My early-morning men’s group is currently studying the book of Daniel. Each week we get together and go through a section of the book as we study and try to apply the principles in the book to our own lives. This week we looked at the incident with the furnace. As is the case with most studies of this chapter we began discussing the ever-popular question: “So where was Daniel?”
The author of our study guide gave an explanation I had never heard – and, honestly, that I wasn’t that fond of. The author suggested that perhaps Daniel used his royal position to come up with an excuse to remain back at the palace doing official business. That way he was able to avoid the situation all-together. Our group discussed this for a few minutes, and during the discussion I made the comment I found it hard to accept Daniel – with everything we know about him from scripture – would use his position to avoid a confrontation (look what he did when he was ordered not to pray or face death by lions). As we threw this back-and-forth between us I just could not accept that someone with Daniel’s character would cower in the face of opposition. I found it much easier to accept the idea that he was actually away on official business – not cowering in fear.
Regardless of where he was, though, it opened a great conversation with the men about our character. The reason I had a hard time accepting the author’s commentary was I didn’t view it in line with Daniel’s character.
And that’s where we are now: an examination of our character. Bill Hybels, author and pastor at Willow Creek Church in Illinois, says that our character is “who we are when no one is looking” – in other words, it’s what we do when no one around us can see is. Are we honest only when someone’s watching? Do we tell the truth only if we know we’d get caught telling the lie (but lie at other times)? Do our actions remain consistent with our words? Those are all issues of character.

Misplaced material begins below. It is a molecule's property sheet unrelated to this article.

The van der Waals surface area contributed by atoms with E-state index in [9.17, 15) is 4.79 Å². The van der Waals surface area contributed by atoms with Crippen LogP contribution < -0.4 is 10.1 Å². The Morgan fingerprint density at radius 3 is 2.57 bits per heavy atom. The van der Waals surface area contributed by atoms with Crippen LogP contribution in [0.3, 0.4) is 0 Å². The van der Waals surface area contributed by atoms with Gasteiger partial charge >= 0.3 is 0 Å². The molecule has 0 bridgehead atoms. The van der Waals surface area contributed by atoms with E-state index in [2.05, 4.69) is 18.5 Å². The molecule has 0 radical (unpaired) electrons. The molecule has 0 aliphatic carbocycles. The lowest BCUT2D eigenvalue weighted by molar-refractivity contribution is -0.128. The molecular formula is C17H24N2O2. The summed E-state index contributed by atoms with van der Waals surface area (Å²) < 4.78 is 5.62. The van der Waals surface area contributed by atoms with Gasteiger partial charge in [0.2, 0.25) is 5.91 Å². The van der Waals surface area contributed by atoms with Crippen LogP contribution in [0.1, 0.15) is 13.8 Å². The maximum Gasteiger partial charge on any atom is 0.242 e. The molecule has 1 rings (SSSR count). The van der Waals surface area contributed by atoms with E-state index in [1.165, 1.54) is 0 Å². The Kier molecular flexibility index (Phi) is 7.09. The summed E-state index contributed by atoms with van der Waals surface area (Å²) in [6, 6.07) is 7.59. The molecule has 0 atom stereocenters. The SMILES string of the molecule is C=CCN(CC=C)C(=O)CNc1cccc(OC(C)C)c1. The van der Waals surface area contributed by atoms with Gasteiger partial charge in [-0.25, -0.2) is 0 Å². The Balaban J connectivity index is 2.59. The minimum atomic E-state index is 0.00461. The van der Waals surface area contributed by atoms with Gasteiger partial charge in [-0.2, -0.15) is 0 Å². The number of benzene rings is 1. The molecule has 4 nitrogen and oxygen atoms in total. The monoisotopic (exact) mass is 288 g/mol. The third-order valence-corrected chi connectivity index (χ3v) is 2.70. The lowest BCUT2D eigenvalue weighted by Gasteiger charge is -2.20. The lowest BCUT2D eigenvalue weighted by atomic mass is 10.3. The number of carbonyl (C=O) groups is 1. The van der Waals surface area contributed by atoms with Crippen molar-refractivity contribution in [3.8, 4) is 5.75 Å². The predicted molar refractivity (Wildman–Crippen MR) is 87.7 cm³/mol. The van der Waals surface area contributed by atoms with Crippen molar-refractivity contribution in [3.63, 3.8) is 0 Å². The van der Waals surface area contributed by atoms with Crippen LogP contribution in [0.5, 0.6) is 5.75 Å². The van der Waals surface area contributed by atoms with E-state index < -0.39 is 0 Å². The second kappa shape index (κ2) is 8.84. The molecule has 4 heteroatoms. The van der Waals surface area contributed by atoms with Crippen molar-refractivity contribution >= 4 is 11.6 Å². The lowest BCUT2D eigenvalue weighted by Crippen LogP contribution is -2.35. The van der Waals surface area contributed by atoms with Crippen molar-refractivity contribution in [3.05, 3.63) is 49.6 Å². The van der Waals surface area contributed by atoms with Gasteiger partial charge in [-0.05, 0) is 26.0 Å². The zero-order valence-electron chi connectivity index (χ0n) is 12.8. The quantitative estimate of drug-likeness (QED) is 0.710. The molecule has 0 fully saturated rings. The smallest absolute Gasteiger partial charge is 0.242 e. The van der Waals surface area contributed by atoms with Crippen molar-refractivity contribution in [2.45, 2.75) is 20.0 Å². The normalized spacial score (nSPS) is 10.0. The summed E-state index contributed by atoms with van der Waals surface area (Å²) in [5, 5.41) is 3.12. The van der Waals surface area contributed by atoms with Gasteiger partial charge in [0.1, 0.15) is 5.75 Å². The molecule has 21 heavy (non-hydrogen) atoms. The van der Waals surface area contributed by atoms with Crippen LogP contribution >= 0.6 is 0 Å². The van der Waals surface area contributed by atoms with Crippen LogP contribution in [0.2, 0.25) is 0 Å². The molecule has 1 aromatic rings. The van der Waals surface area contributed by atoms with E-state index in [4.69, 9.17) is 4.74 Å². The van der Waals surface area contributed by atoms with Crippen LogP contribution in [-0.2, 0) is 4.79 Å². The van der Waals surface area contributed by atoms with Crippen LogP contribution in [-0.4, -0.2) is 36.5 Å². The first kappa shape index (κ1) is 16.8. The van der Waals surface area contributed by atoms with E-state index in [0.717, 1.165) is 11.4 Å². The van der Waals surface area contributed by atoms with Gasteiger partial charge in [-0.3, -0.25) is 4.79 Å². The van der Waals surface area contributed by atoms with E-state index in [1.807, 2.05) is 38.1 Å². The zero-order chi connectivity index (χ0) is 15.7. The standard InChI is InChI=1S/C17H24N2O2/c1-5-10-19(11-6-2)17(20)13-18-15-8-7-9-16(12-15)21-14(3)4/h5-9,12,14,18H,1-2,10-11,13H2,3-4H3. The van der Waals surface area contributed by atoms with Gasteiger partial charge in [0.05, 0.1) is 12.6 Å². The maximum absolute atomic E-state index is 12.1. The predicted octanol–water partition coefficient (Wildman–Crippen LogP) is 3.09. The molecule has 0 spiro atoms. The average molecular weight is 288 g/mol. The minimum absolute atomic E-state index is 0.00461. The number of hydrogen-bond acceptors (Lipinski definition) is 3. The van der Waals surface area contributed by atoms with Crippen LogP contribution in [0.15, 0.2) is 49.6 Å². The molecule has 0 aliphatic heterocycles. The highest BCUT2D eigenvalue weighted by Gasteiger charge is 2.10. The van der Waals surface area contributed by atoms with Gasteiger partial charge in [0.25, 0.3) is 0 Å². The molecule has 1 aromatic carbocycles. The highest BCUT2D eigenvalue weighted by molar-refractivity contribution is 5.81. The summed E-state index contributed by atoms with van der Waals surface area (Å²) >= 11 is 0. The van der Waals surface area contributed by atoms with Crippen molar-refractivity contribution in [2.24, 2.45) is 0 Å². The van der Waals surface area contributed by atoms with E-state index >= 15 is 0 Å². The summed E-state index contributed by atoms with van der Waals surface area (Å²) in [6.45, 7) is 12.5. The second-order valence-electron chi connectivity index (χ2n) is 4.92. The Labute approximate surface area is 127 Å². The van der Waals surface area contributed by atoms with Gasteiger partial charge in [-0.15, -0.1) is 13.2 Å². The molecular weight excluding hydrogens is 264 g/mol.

And the only way we can have good character is to rest in the character of Jesus. Scripture tells us that Jesus lives in us – that it is not our life we live but his. In essence, this means the incarnation was both a one-time occurrence (back 2000 years ago) and also an on-going daily experience for those who call themselves Christians. Think about that again – it’s not that we have to be good or do good, what we need to do is step aside and let Christ live his life THROUGH and IN us, so that it is HIS goodness and righteousness that others see – not our own. In short, because of Christ we don’t need good character ourselves, we just need to rest in his perfect character.
That’s something Daniel didn’t have access to, but you and I do.